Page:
The articles you find listed throughout our website were written by Les Amis De La Giraudière, or in English, The friends of La Giraudiere, also contributions from volunteers and interns who have participated in the different programs at La Giraudiere. We hope you enjoy.
Aubeterre Sur Dronne
Article about the village Aubeterre sur Dronne which is situated upon the Dronne river, this village was once winner of the “Plus Beaux Villages” de France and famous for its monolithic église of St Jean.
Aubeterre-sur-Dronne is a village of many parts. On the one hand it can rightfully claim the distinction of one of the “Plus Beaux Villages” in France, but it would be wrong to regard Aubeterre as nothing more than an amphitheatre of characterful and well- presented houses rising out of the chalk hillsides high above a bend in the River Dronne.
Yes, it’s true that at every turn in the steeply sloping cobbled streets and alleys a further vista opens up, offering endless opportunities to capture that one unique photographic angle that every other tourist has missed, but even the lush green backdrop, appliqued with what seems a quilt work of typically Charentais tradition, is not the final statement Aubeterre has to make.
Oh no, it goes much deeper and richer, for in the historical stakes, Aubeterre is no lightweight, its hidden secret nestling like an unborn foetus, the monolithic église of St Jean, the largest of Europe’s subterranean churches.
This enormous cavern was one of many which probably began as caves used by hermits in search of solitude and around which communities gradually developed. Over the centuries churches such as these were enlarged and in the case of St Jean’s it was the Benedictine monks who were attributed with much of this mammoth task. In 1961when a lorry collapsed part of the road, a further underground cavern was discovered which was reputedly used for sacrifice and baptism with bull’s blood in celebration of Mithras, although this ceased in AD 395 when the chamber was adapted by monks for Christian full-immersion baptisms and burials.
Between the 4th and 9th centuries a deep cross was carved into the font. The full grandeur of the space needs to be seen to be fully appreciated. In dimension it is 27 metres long, 16 metres wide and 20 metres high, supported by the two remaining hexagonal pillars. At one end of the main nave is a Romanesque hexagonal monument carved from the solid rock. This two-tier structure is 6metres high and 3 metres in diameter and is believed to copy the architecture of the tomb of Christ after the crucifixion.
In 1848 it was found to house four coffins, two of which contained the remains of children. The present floor of the nave covers what was once a cemetery where monks and worshipers were lain to rest in sarcophagi hewn out of the stone.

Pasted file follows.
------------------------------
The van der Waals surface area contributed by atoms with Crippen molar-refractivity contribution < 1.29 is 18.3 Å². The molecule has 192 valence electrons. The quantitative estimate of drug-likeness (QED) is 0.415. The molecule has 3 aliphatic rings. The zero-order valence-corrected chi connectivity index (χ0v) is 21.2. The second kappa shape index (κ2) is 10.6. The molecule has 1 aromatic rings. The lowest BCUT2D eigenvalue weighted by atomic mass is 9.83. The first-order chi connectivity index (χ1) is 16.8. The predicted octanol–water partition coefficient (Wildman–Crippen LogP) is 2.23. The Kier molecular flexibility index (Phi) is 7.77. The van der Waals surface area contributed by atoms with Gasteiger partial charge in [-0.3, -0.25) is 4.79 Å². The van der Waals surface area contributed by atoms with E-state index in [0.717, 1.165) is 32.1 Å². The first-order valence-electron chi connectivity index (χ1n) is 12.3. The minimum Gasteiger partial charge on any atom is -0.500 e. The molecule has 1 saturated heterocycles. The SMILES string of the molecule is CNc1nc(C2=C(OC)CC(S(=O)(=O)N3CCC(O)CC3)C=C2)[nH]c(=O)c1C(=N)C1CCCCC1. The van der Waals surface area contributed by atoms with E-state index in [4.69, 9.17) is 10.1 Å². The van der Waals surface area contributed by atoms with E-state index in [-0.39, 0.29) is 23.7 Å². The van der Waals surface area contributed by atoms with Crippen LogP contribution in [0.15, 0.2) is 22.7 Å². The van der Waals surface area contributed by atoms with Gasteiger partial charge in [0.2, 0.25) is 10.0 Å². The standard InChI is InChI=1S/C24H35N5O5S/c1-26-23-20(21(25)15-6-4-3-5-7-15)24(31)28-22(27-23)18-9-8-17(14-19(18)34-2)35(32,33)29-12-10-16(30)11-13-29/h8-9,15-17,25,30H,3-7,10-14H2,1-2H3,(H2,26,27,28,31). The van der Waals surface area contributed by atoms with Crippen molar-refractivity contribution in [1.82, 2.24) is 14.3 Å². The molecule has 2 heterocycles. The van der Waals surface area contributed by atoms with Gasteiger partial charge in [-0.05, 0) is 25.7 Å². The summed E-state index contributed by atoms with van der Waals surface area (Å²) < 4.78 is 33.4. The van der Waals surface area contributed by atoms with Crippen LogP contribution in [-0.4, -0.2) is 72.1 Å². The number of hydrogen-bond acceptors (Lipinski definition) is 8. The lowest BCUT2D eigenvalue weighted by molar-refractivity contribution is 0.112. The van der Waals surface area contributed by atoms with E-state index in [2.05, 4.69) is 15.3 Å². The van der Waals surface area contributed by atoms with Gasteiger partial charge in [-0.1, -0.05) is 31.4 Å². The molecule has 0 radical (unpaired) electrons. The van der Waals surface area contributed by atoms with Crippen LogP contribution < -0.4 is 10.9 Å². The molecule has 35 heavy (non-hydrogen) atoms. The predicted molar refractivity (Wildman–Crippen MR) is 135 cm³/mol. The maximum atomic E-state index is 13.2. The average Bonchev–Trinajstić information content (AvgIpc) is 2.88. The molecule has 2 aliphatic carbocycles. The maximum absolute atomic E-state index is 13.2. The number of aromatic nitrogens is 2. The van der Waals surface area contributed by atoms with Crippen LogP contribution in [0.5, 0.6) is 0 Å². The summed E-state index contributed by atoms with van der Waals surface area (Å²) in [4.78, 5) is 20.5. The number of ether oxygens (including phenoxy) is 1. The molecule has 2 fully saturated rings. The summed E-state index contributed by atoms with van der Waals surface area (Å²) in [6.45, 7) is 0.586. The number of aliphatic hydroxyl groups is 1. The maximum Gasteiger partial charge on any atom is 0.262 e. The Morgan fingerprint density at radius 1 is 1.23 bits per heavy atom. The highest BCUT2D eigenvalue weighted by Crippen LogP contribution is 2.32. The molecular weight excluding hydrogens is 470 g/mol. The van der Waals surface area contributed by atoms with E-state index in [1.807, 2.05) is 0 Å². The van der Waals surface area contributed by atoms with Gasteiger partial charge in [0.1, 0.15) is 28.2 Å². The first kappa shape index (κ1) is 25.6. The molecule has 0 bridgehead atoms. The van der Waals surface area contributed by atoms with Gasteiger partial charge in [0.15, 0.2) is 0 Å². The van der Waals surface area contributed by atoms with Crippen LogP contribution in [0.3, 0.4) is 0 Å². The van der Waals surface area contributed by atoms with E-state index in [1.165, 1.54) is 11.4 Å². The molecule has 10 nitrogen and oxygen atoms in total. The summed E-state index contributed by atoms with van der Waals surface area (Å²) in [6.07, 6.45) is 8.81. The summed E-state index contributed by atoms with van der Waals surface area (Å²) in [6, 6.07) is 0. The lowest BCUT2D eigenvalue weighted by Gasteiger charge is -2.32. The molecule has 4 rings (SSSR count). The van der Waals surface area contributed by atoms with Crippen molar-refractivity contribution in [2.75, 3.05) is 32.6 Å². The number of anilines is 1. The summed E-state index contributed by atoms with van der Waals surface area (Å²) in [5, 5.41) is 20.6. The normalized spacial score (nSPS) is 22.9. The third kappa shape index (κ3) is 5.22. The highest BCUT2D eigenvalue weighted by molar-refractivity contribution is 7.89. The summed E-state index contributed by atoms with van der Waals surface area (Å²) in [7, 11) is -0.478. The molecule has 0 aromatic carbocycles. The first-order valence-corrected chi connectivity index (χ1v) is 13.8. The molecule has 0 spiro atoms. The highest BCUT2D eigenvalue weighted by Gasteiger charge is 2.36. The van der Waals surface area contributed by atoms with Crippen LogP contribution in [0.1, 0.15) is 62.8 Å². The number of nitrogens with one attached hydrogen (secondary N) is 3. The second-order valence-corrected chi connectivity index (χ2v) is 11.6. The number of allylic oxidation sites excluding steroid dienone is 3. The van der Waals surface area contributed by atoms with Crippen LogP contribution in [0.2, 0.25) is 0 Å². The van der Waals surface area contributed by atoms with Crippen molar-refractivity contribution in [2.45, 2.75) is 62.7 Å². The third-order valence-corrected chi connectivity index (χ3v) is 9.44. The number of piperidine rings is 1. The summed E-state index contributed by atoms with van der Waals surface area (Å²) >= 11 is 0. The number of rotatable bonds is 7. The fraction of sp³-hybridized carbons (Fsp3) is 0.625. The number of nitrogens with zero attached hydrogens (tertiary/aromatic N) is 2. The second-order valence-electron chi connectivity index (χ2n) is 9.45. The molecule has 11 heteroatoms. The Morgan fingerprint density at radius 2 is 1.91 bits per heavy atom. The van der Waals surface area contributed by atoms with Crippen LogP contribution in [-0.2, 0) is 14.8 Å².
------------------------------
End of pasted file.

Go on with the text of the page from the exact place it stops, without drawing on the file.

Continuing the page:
To the left of the current entrance a sarcophagus housing over 80 graves, some believed to be of Merovingian origin, has been left uncovered.
The high circular gallery, accessed by a stone staircase, contains a walled-up aperture which would have been the original entry to the church, and a further tunnel leads to the chateau above, although it is debateable as to whether this was used for lords to attend services, or as a drainage run-off, leading rainwater away from the chateau.
Near the current entrance to the church is a further set of steps leading down to the crypt which is lined with cells where monks would come to pray. St Jean’s is noted as having received numerous important visitors over time. In the 16th century both the then King of France Francois I, and John Calvin were attributed as having visited.
At the time of the Religious Wars part of Aubeterre was destroyed, and rather ………….ly, the collegiate Church of St Jacques was all but demolished, with only the Romanesque façade remaining to this day, although in the 17th century it was rebuilt. At the time of the Revolution in 1789 like numerous other religious buildings, St Jean’s was used in the production of gunpowder and the salt-peter oven is still visible in the church to this day.
Article written and submitted by Ann Williams whilst staying at La Giraudiere during her volunteers working holiday in May 2008 any duplication of this article is forbidden without prior permission from lagiraudiere.com
The Images and photos of Aubeterre Village and the Monolithic church are the property of Patrick Cockell who has kindly consented to us publishing them but anyone wishing to copy or use the images should contact Patrick by emailing us at email@example.com Further images of Aubeterre together with further photos from Patrick can be seen within our image section at Images of Aubeterre
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